“Der eiserne Keller”

Generaloberst Alfred Keller stands together with new recipients of the Iron Cross, second class, probably in 1941. Alfred Keller (19 September 1882 – 11 February 1974) was a Luftwaffe general during WW2, and went on to become one of the most decorated generals of the Luftwaffe. His military career began in the Imperial German Armed Forces in 1897.  Initially a junior infantry officer, Keller became attracted to that newfangled invention: aircraft. He made his first flight at the school at Metz, becoming an observer in 1912. In the following year, Keller finished his training as a pilot and gained his pilot’s wings.

He served first in the reconnaisance, then the bomber arm of the Imperial German Air Force, where he was promoted to wing commander. Keller’s unit became the first German bombers to operate night missions, which was noted for the missions against Dunkirk and the British forces concentrated there. His sudden delivery of 100 tons of bombs on the port in the silence of the night in September 1917 caused considerable damage and forced a British retreat to Calais. For planning, organization and leadership in this attack and others he was awarded the prestigious order Pour le Mérite. It was during World War 1 that he got his nickname der eiserne Keller – “Iron Keller”.

In the years after WW1, Keller left the army and built a career in civilian aviation, offering air mail service in 1923 for the first time in Germany. During 1925 Keller operated an air traffic control school in Berlin, but in 1928 moved it to Braunschweig. Here he began, as a means of resistance to Allied conditions of Armistice the secret training of new military pilots, and he became one of the first men called by Hermann Göring to help in the construction of the Luftwaffe, as soon as the Nazis had assumed power in 1933.

In September 1939, when WW2 began, the then General Alfred Keller commanded the IV. Fliegerkorps during the invasion of Poland. The following campaigns against Norway, the Netherlands, Belgium and the Battle of France, he commanded Luftflotte 2. Keller was awarded the Knight’s Cross of the Iron Cross on 24 June 1940, and shortly afterwards, on 19 July 1940, he was promoted Generaloberst. It is sometime after this the photo is taken, as he wears the collar tabs of that rank. On 19 August 1940, during the Battle of Britain, Alfred Keller was appointed as the commander of Luftflotte 1 and Air Force commander – East. Keller led this formation very energetically during the Balkans Campaign and later during the Operation Barbarossa, where he predominantly supported Army Group North. Keller remained with Luftflotte 1 until 12 June 1943, when he retired from active service at the age of 61.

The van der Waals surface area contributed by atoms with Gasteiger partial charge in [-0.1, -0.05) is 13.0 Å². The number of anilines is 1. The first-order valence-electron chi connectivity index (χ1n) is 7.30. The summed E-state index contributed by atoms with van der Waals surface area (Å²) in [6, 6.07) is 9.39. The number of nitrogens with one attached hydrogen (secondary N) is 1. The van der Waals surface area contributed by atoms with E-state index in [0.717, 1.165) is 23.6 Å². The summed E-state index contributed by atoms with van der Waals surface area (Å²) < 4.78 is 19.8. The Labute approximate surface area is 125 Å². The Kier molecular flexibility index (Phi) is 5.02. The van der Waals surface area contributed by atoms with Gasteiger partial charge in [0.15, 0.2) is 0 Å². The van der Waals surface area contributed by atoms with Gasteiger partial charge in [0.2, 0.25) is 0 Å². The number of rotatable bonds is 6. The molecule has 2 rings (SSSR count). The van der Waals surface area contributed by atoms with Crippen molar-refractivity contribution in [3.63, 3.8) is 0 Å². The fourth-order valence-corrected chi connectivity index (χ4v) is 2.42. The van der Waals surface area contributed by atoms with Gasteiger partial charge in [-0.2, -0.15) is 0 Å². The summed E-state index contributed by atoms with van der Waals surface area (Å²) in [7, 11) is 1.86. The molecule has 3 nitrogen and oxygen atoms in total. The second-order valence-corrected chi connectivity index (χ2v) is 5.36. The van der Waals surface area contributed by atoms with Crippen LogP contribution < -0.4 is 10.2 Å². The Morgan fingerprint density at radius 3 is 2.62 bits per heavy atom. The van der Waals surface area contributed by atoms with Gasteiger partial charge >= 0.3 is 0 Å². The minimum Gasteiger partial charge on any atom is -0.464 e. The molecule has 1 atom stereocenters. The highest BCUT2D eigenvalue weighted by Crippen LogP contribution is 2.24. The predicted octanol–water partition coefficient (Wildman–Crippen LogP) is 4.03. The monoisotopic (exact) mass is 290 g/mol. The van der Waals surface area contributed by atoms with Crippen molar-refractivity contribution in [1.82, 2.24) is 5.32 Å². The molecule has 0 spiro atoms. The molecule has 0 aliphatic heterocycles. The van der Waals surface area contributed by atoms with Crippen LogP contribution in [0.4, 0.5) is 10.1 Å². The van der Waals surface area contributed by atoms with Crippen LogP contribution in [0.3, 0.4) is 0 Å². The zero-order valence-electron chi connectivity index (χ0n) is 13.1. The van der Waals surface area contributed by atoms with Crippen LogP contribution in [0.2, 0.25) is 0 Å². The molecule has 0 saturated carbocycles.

However, he continued to perform important functions in NSFK (Nationalsozialistische Fliegerkorps – National Socialist Flying Corps), a paramilitary unit that he organised to form a civilian reserve of pilots). He was Korpsführer of the NSFK until the German surrender on May 8, 1945. Towards the end of the war, Keller was also responsible for the antitank weapons department of the Luftwaffe.

With the German capitulation on 8 May 1945, Keller became a British prisoner of war, being kept until 1947. He wasn’t charged with any war crimes. In the 1950s he became one of the first presidents of the Association of Knight’s Cross Recipients. Keller passed away in Berlin, aged 91 years.

Rare movie of Keller visiting the front.


Thanks to Axis History Forum member ttvon for identifying Keller.


Phoney War, part 1

Somewhere along the Franco-German border, 1939-40, German soldiers take a break in the digging of foxholes to pose for some fun photos. The Unteroffizier just to the left of the center is holding a Bergmann MP28 submachinegun (with mounted bayonet). The guy in front of him is brandishing an M24 stick grenade (“potato-masher”). A loudspeaker lies on the ground, probably used to blare propaganda and music at their French colleagues across the border.

The “Phoney War” was the eight-month period at the start of WW2, during which there were no major military land operations on the Western Front. It began with the German invasion of Poland on 1 September 1939 and the declaration of war by the United Kingdom and France against Nazi Germany on 3 September 1939, and ended with the German attack on France and the Low Countries on 10 May 1940. The Germans called it the Sitzkrieg, a pun on the inactivity contrasted to the Blitzkrieg.

While the British and the French had declared war, they didn’t launch any offensive to aid the Poles, despite the Alliance between the three countries. There was some aerial and naval activity, and some skirmishes along the border, but the Germans were generally left alone to finish Poland, aided by the Soviet Union. The opportunity to stop Hitler was lost, which I will write about in my next post.


A nice view of a “Gulaschkanone”, a field kitchen which was a WW1 design and the most common source of hot food for the WW2 German soldier. This groβe Feldküche Hf. 11 was pulled by a team of two horses. The nickname derived from “goulash”, the Hungarian stew that was common army food, and “cannon”, as the field kitchen looked like a field gun and its limber. It had a 200 liter cauldron and a 90 liter coffee boiler. The front half of the field kitchen held ingredients.